As a proud product of the public school system (at least through high school), the cost of private school in Southern California boggles my mind. But it’s a cost the Dr-ess (AKA wife) is happy to pay if it buys a better education for our kids. Her reasoning is that parents have two main jobs: 1) impart morality and 2) educate their kids to best prepare them for the challenges of life. I share these thoughts, but we differ in deciding if it’s really worth it to spend over $20,000 a year to send our 4 year old to a private preschool. If my understanding of his school day is correct, 15% of the time is spent napping. So that’s $3000 a year of supervised naptime that we’re paying for!
Given the firmness of the Dr-ess’ opinions on this matter, I don’t see her compromising on this choice unless our financial position changes significantly. Only time (and our kids’ academic success), will decide if the investment will be worth it.
Restaurants: $1120 a month
Between getting food during the workweek and date night with the Dr-ess, we tend to spend a fair amount of money on restaurants each month. This is one area that I feel I can decrease while also improving my health by being better about bringing food to work. To this end, I recently purchased an Instant Pot.
Savings: $4000 a month
Half of this goes to taxable accounts, and half goes into 529 educational savings accounts for our kids. I feel this number should actually be higher given our high income, but inevitably some large cost comes along each month that seems to eat up the rest of our cash.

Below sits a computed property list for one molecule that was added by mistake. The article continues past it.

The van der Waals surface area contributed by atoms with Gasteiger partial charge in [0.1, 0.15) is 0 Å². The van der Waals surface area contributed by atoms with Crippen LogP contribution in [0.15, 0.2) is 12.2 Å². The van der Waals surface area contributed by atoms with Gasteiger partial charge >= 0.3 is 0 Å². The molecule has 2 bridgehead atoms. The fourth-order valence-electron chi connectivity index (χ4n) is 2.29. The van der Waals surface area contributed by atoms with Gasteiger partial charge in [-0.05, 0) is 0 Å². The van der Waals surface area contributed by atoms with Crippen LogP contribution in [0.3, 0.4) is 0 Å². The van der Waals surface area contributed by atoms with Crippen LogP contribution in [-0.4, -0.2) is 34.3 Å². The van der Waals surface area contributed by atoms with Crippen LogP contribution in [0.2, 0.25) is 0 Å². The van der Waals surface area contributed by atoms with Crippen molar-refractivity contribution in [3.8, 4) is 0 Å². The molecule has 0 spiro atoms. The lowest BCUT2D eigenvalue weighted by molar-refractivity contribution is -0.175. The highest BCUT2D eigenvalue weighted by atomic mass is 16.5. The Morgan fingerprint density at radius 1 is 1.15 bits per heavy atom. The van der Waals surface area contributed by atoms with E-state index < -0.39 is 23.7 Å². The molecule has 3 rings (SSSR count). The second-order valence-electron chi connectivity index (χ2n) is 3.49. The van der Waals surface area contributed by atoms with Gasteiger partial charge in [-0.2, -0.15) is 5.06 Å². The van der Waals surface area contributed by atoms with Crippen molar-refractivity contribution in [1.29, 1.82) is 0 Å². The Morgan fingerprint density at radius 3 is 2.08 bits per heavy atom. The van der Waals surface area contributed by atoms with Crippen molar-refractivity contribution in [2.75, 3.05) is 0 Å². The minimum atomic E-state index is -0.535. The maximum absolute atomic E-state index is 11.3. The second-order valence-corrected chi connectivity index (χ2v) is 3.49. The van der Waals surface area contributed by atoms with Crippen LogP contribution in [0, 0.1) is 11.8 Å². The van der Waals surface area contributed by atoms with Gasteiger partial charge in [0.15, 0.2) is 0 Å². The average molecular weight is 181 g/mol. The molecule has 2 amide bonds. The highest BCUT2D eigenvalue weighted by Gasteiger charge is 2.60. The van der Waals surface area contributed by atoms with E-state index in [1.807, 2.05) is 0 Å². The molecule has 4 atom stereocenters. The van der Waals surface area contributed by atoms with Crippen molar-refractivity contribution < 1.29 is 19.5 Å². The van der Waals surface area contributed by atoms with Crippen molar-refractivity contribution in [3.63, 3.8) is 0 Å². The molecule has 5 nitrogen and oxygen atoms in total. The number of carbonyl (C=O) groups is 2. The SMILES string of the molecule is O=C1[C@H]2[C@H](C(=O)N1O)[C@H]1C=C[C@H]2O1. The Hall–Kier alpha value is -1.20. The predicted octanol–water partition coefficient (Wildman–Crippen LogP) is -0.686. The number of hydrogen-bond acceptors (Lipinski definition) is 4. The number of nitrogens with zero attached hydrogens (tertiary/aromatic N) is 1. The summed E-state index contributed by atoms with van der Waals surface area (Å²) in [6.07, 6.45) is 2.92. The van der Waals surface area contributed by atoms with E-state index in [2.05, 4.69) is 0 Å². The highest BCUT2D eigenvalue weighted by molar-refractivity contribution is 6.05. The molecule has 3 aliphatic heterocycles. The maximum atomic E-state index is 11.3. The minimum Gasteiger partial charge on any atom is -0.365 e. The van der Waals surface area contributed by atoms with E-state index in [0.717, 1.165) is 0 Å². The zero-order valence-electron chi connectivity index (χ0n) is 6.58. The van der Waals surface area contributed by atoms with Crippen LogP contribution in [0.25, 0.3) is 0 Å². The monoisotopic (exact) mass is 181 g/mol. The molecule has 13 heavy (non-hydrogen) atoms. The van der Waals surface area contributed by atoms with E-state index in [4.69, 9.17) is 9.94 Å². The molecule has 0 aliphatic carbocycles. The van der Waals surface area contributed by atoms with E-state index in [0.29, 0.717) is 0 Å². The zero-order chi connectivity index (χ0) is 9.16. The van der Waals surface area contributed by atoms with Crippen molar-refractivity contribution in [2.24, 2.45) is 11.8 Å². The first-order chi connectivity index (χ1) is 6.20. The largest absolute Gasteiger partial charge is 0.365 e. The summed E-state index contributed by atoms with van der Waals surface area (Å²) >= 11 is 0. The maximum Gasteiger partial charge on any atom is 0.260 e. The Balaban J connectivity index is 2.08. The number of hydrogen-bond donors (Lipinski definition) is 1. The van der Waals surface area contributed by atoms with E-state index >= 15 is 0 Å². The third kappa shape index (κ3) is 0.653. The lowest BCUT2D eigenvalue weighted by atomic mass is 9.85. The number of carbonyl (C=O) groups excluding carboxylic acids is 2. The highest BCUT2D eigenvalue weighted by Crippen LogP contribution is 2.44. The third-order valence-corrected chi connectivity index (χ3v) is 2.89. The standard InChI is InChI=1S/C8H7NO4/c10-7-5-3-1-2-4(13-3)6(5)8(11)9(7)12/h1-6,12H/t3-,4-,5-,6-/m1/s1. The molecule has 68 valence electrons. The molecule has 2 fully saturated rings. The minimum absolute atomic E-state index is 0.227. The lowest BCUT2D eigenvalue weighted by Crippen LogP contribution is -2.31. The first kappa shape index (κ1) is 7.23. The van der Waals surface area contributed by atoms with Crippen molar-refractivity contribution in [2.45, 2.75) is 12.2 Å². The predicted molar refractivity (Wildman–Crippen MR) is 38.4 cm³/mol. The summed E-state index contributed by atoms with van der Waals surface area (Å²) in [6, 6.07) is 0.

Student Loans: $2100 a month
When I graduated from residency, I had about $300,000 in student debt. I decided to refinance this with a private lender and have been slowly paying this off with a 3.5% interest rate over a 15 year repayment period. The debt weighs on me, and I often wonder if I should be paying this off faster. Thus far, I’ve decided to invest my extra cash rather than accelerating paying off my relatively cheap debt. Out of the many student loan re-financiers out there, I found the best rate with First Republic Bank. (Feel free to use my referral link to their loan refinancing services.) There is a lot to say about student loans, and I hope to cover this in detail in future posts.
Utilities: $900 a month
Energy and water in Southern California is not cheap. There’s not too much to do about this given the landscaping constraints the Dr-ess has dictated (read: green lawn and cool house). However, with a smart sprinkler system and drought tolerant grass, I’ve made my landscaping as water wise as possible. I’ve also given some thought to solar panels. There is an economic calculation that definitely makes solar a good long term play, but it’s still a relatively expensive investment. For now, we are putting this off in favor of other projects.
Total Monthly Expenditures: $28,000 a month
All the categories together translates to an annual expenditure of about $340,000. So you can see why the Dr-ess and I both feel that we are handcuffed to our high paying jobs.
I debated for weeks if I should post the actual dollar amounts of our expenditures in this blog. I finally decided to share all the details for a few reasons. I want this blog to be as interesting and useful as possible to others who feel similarly shackled by their high cost of living. I want our journey to financial independence to resonate and inspire others who would like to do the same. Specific numbers are necessary to do this.
It also helps that for the time being, the avatar of this blog is the Darwinian Doctor fish, and not my smiling face. So I feel somewhat protected by my veil of anonymity.
Despite our crazy high costs, I hope to stabilize our finances, invest wisely, and be financially independent within 15 years. Does this sound impossible, based on what you’ve read? I don’t think so, and I will present some numbers and projections in the next post to support this.
What do you think about these expenditures? Does it sound crazy or make sense? It probably depends on where you live.